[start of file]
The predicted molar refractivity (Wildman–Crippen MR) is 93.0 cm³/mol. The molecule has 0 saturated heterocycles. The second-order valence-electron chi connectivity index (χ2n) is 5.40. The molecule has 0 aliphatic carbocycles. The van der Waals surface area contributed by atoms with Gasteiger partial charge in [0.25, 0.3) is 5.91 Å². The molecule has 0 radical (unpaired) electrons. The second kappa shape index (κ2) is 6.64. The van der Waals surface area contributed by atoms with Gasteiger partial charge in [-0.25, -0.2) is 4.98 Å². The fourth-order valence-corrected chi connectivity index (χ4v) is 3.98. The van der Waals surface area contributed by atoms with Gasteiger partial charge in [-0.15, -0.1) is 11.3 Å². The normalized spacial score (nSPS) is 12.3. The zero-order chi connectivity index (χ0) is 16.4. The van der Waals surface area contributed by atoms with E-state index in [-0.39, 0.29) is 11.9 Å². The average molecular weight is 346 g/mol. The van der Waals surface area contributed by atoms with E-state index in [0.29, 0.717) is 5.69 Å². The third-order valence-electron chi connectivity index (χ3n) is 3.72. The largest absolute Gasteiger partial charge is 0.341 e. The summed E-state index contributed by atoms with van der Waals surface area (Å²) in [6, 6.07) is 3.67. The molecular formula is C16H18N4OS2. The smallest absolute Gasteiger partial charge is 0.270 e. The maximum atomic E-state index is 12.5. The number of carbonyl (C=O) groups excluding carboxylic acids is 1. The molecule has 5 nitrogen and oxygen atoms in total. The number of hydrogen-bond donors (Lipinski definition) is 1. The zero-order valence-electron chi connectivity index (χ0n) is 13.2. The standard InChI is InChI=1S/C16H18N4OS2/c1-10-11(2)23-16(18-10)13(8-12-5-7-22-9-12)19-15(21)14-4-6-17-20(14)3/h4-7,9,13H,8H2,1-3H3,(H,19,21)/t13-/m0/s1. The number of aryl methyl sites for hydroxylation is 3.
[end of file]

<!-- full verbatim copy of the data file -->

The predicted molar refractivity (Wildman–Crippen MR) is 93.0 cm³/mol. The molecule has 0 saturated heterocycles. The second-order valence-electron chi connectivity index (χ2n) is 5.40. The molecule has 0 aliphatic carbocycles. The van der Waals surface area contributed by atoms with Gasteiger partial charge in [0.25, 0.3) is 5.91 Å². The molecule has 0 radical (unpaired) electrons. The second kappa shape index (κ2) is 6.64. The van der Waals surface area contributed by atoms with Gasteiger partial charge in [-0.25, -0.2) is 4.98 Å². The fourth-order valence-corrected chi connectivity index (χ4v) is 3.98. The van der Waals surface area contributed by atoms with Gasteiger partial charge in [-0.15, -0.1) is 11.3 Å². The normalized spacial score (nSPS) is 12.3. The zero-order chi connectivity index (χ0) is 16.4. The van der Waals surface area contributed by atoms with E-state index in [-0.39, 0.29) is 11.9 Å². The average molecular weight is 346 g/mol. The van der Waals surface area contributed by atoms with E-state index in [0.29, 0.717) is 5.69 Å². The third-order valence-electron chi connectivity index (χ3n) is 3.72. The largest absolute Gasteiger partial charge is 0.341 e. The summed E-state index contributed by atoms with van der Waals surface area (Å²) in [6, 6.07) is 3.67. The molecular formula is C16H18N4OS2. The smallest absolute Gasteiger partial charge is 0.270 e. The maximum atomic E-state index is 12.5. The number of carbonyl (C=O) groups excluding carboxylic acids is 1. The molecule has 5 nitrogen and oxygen atoms in total. The number of hydrogen-bond donors (Lipinski definition) is 1. The zero-order valence-electron chi connectivity index (χ0n) is 13.2. The standard InChI is InChI=1S/C16H18N4OS2/c1-10-11(2)23-16(18-10)13(8-12-5-7-22-9-12)19-15(21)14-4-6-17-20(14)3/h4-7,9,13H,8H2,1-3H3,(H,19,21)/t13-/m0/s1. The number of aryl methyl sites for hydroxylation is 3.